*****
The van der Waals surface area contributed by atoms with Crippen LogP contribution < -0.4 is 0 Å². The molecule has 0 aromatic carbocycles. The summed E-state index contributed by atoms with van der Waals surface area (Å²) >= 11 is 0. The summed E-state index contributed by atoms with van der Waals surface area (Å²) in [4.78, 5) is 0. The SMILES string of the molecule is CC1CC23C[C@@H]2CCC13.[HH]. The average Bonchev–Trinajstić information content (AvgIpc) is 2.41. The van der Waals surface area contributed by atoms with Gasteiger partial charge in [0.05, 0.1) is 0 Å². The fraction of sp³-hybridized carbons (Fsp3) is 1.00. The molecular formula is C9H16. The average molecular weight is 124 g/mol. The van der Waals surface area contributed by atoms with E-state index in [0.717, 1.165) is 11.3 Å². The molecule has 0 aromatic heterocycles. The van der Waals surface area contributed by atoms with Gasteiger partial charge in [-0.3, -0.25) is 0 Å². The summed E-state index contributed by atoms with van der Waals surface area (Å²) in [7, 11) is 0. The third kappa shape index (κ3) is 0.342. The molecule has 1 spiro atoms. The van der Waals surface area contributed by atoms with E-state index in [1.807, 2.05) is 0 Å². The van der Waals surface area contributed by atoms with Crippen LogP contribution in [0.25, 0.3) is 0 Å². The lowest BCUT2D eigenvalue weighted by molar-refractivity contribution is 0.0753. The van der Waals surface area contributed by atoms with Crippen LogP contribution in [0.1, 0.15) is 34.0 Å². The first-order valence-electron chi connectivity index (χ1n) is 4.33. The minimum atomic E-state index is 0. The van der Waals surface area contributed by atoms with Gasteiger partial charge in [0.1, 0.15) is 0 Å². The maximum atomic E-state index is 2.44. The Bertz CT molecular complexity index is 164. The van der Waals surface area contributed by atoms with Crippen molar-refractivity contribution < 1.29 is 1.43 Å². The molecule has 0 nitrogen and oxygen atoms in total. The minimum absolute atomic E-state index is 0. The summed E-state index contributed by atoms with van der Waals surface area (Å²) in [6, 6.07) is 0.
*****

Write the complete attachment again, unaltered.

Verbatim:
The van der Waals surface area contributed by atoms with Crippen LogP contribution < -0.4 is 0 Å². The molecule has 0 aromatic carbocycles. The summed E-state index contributed by atoms with van der Waals surface area (Å²) >= 11 is 0. The summed E-state index contributed by atoms with van der Waals surface area (Å²) in [4.78, 5) is 0. The SMILES string of the molecule is CC1CC23C[C@@H]2CCC13.[HH]. The average Bonchev–Trinajstić information content (AvgIpc) is 2.41. The van der Waals surface area contributed by atoms with Gasteiger partial charge in [0.05, 0.1) is 0 Å². The fraction of sp³-hybridized carbons (Fsp3) is 1.00. The molecular formula is C9H16. The average molecular weight is 124 g/mol. The van der Waals surface area contributed by atoms with E-state index in [0.717, 1.165) is 11.3 Å². The molecule has 0 aromatic heterocycles. The van der Waals surface area contributed by atoms with Gasteiger partial charge in [-0.3, -0.25) is 0 Å². The summed E-state index contributed by atoms with van der Waals surface area (Å²) in [7, 11) is 0. The third kappa shape index (κ3) is 0.342. The molecule has 1 spiro atoms. The van der Waals surface area contributed by atoms with E-state index in [1.807, 2.05) is 0 Å². The van der Waals surface area contributed by atoms with Crippen LogP contribution in [0.25, 0.3) is 0 Å². The lowest BCUT2D eigenvalue weighted by molar-refractivity contribution is 0.0753. The van der Waals surface area contributed by atoms with Crippen LogP contribution in [0.1, 0.15) is 34.0 Å². The first-order valence-electron chi connectivity index (χ1n) is 4.33. The minimum atomic E-state index is 0. The van der Waals surface area contributed by atoms with Gasteiger partial charge in [0.1, 0.15) is 0 Å². The maximum atomic E-state index is 2.44. The Bertz CT molecular complexity index is 164. The van der Waals surface area contributed by atoms with Crippen molar-refractivity contribution < 1.29 is 1.43 Å². The molecule has 0 nitrogen and oxygen atoms in total. The minimum absolute atomic E-state index is 0. The summed E-state index contributed by atoms with van der Waals surface area (Å²) in [6, 6.07) is 0.